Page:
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Mandatory Mariachi

Changes afoot at KSJO—is Spanish language around the corner?

By Nate Seltenrich

IN A Clear Channel-orchestrated move involving two local broadcast frequencies and three separate radio corporations, San Jose hard rock station KSJO (92.3 FM) lost its 92.1 booster in Walnut Creek. On Friday, Sept. 24, news of the change was quietly announced, and on the following Tuesday it became official—tune in for Metallica and get Frank Sinatra instead, courtesy of San Francisco-based standards station KABL. KSJO has been restricted to its San Jose signal alone, shut out of the rest of the bay like a headbanging leper.

"KSJO's predominant focus is in the South Bay," says Joe Cunningham, vice president and market manager for Clear Channel in San Francisco and San Jose. He also serves as day-to-day general manager for Clear Channel's 10 stations in the Bay Area, including KSJO, KUFX (98.5) and KCNL (104.9) in the South Bay.

The whole switcharoo began at 960 AM, owned by Clear Channel. Up until a couple weeks ago, it carried the award-winning KABL, which bills its format as "America's Best Music" and plays solid doses of Tony Bennett, Dean Martin and Nat King Cole. Next in the story's cast of characters is Air America, a liberal talk radio provider that broadcasts through 32—make that 33—stations across the country. Driven to prominence by hosts Al Franken and Janeane Garofalo, Air America recently caught the ear and wallet of Clear Channel, who decided to pick it up and slap it on the dial at 960 AM. "Air America has the potential to be even more successful in this market," says Cunningham. "We see this as more of an opportunity to serve our community."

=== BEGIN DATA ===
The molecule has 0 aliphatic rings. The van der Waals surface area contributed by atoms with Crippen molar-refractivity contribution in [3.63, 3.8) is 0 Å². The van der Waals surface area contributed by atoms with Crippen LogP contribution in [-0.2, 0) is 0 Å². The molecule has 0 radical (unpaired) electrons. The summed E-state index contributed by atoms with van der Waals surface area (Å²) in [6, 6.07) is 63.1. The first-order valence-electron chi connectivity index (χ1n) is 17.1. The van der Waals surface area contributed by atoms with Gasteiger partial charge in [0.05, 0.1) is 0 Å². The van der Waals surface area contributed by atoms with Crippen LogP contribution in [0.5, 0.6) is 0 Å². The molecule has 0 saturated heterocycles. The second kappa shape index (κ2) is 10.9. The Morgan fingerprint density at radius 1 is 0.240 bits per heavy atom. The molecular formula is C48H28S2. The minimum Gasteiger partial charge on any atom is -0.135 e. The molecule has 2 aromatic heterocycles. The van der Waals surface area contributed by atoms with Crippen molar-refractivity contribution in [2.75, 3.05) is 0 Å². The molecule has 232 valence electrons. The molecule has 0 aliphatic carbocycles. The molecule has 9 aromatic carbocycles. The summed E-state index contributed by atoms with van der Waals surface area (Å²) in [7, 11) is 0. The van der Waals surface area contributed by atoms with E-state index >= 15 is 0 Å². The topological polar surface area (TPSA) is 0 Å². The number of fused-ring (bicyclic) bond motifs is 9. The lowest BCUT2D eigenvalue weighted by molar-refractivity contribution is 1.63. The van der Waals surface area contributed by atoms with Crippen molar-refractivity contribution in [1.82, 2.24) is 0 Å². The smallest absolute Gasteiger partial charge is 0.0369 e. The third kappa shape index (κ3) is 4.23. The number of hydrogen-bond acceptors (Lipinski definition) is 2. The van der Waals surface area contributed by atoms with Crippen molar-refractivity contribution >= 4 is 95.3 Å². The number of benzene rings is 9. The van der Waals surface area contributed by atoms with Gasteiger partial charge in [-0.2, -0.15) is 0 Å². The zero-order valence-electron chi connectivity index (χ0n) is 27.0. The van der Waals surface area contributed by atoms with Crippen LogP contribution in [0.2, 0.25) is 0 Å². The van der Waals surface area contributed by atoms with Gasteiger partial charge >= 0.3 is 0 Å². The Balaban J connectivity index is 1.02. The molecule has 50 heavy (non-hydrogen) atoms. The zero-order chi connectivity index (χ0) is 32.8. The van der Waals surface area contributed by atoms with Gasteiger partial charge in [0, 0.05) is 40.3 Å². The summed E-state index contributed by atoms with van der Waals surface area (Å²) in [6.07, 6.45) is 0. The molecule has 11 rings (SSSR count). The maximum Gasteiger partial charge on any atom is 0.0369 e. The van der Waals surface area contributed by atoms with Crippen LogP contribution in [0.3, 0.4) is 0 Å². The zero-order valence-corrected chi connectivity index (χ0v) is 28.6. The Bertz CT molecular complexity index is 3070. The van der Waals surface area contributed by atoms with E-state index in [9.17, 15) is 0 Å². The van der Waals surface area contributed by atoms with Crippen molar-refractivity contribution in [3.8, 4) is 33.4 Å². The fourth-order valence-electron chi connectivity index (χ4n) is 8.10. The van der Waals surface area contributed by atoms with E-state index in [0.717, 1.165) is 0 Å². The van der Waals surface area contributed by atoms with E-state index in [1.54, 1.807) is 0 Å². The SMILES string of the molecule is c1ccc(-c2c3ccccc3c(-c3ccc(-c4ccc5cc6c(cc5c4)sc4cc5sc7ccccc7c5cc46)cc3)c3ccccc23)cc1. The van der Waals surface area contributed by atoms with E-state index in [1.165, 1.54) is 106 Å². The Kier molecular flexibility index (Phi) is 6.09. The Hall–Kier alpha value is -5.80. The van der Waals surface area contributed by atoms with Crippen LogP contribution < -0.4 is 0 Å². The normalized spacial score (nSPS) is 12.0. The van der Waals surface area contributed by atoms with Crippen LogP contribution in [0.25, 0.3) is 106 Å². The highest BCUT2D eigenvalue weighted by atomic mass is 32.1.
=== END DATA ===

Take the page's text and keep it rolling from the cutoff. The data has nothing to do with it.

Instead of getting bumped from the airwaves, KABL found a new home at 92.1 FM. Clear Channel made a deal with Chase Radio Partners, who owns the frequency, to send KSJO's East Bay presence packing and welcome KABL back to FM. "I don't think [KSJO] got the foothold they wanted in Walnut Creek," says KABL program director Clark Reid. Thus KSJO is downsized and KABL revamped: an ominous update on his station's website even states, "We are currently working on reaching the entire Bay Area again very soon."

At the conclusion of a three-year extension into the East Bay, the 36-year-old KSJO is still alive, albeit barely. Last week, program director Brian Thomas was reassigned within Clear Channel and the prevailing rumor is that KSJO will switch to Spanish language programming. Since last summer, the station's ratings have slowly declined. A recent press release from Clear Channel stresses a commitment to developing Spanish language radio and it doesn't take a genius to identify San Jose as a potential market. Cunningham says Thomas' replacement by David Walman is not indicative of any far-reaching changes at the station, while the Spanish language rumors are just that.

But if all the buzz is true, what will happen to South Bay rock radio? Will KUFX combine classic and hard rock formats? Will Channel 104.9 play Scorpions and Rush? Is the city ready for Mandatory Mariachi? As they say in the radio biz, stay tuned.


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From the October 6-12, 2004 issue of Metro, Silicon Valley's Weekly Newspaper.

Copyright © Metro Publishing Inc. Metroactive is affiliated with the Boulevards Network.

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